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Labour and Delivery Posters
Care bundle for induction of labour of intrauterine fetal death >24/40: completed audit cycle of a UK teaching hospitals' practice before and after rcog green-top guideline implementation
  1. HL Turnbull,
  2. K Stanley,
  3. F Harlow,
  4. P Simpson
  1. Norfolk and Norwich University Hospital, Norwich, United Kingdom

Abstract

Introduction Various methods of induction of labour (IOL) have been used for intrauterine fetal death (IUFD) at the Norfolk & Norwich University Hospital. The RCOG only published green-top guidance in 2010.1 Previously, IOL management was often reliant on consultant experience and contradicting literature. Historically, management was similar to pregnancy-terminations dosage with the unlicensed prostaglandin-E1-analogue misoprostol (miso), and anti-progesterone, mifepristone (mife). Dangerous misoprostol-dosage was highlighted by Fiala & Weeks' data, which suggested the danger of increased uterine sensitivity in later gestations.2

Method The 1st 20-patient audit cycle, studied the safety and efficiency of our IOL of IUFD in comparison with published practice. We implemented a hospital guideline based on Gomez et al (3) and RCOG's1 guidance, but with the use of a “care bundle”. Three months following implementation, the 2nd 20-patient audit cycle was done. The care bundle includes 8 essential requirements for IUFD management, including drug-dosage, amniotomy-timing and administrative requirements, with a sticker to be placed in the notes for easier implementation.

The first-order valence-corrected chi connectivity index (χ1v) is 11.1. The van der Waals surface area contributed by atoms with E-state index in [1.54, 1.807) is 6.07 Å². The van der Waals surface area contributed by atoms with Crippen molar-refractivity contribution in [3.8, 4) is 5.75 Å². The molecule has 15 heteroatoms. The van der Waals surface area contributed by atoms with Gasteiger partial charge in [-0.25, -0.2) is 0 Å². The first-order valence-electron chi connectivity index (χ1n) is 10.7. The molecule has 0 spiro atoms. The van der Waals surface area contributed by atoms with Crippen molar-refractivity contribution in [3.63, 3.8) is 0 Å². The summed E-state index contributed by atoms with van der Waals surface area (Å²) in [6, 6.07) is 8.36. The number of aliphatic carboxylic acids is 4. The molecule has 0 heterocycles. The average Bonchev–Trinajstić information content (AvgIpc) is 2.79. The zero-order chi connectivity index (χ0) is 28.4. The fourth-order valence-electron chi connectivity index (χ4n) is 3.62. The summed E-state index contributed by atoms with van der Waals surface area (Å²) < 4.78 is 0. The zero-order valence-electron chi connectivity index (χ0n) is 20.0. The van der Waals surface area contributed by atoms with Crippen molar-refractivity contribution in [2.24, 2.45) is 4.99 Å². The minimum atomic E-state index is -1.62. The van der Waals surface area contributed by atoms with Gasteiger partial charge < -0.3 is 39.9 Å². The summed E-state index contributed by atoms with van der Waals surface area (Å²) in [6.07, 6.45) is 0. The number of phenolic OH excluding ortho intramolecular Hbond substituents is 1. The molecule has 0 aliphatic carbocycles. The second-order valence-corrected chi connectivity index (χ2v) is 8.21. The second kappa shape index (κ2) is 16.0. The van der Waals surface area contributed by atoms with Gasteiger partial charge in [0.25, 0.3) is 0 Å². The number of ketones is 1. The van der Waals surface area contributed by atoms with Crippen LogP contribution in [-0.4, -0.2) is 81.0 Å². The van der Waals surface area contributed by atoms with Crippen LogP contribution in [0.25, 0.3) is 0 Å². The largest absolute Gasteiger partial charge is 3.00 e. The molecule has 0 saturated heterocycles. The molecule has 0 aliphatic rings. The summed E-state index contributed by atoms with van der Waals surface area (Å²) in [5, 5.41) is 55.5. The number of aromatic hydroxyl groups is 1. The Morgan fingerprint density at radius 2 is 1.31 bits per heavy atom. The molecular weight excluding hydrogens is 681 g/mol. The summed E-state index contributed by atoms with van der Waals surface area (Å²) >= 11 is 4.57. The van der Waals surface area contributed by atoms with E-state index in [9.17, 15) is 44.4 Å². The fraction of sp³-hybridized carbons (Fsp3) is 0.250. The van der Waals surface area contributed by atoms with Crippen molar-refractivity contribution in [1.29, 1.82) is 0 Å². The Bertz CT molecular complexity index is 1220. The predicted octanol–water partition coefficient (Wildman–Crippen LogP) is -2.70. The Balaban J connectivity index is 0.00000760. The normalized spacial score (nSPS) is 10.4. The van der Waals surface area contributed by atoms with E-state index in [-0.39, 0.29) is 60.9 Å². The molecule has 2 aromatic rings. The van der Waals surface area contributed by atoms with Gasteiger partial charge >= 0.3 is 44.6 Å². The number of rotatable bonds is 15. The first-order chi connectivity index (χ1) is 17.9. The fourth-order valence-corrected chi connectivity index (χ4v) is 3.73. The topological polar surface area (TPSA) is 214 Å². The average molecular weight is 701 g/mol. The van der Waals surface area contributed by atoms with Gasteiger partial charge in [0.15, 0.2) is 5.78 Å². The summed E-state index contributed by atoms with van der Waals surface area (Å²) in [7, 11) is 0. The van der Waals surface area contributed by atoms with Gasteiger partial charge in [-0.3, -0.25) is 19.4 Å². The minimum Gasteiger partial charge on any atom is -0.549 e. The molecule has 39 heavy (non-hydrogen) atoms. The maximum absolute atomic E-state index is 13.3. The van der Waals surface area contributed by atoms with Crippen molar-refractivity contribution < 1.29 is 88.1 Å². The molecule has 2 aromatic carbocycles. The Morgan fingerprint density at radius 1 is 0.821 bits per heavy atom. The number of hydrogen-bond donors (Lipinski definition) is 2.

Conclusion The 1st audit cycle highlighted 10 different induction-drug combinations. Only 10 (50%) women had the mife/miso combination, of which 90% received “unsafe” doses according to Fiala et al,3 highlighting significant safety issues and hyperstimulation-risk. 12/20 management plans were unclear, with 16/20 being poorly followed. The 2nd audit cycle identified a huge improvement in management, documentation, and plan-implementation. 90% received safe, recommended misoprostol doses. Care Bundles have helped implement changes, and are a useful auditing tool for on-going monitoring, whilst improving patient safety.

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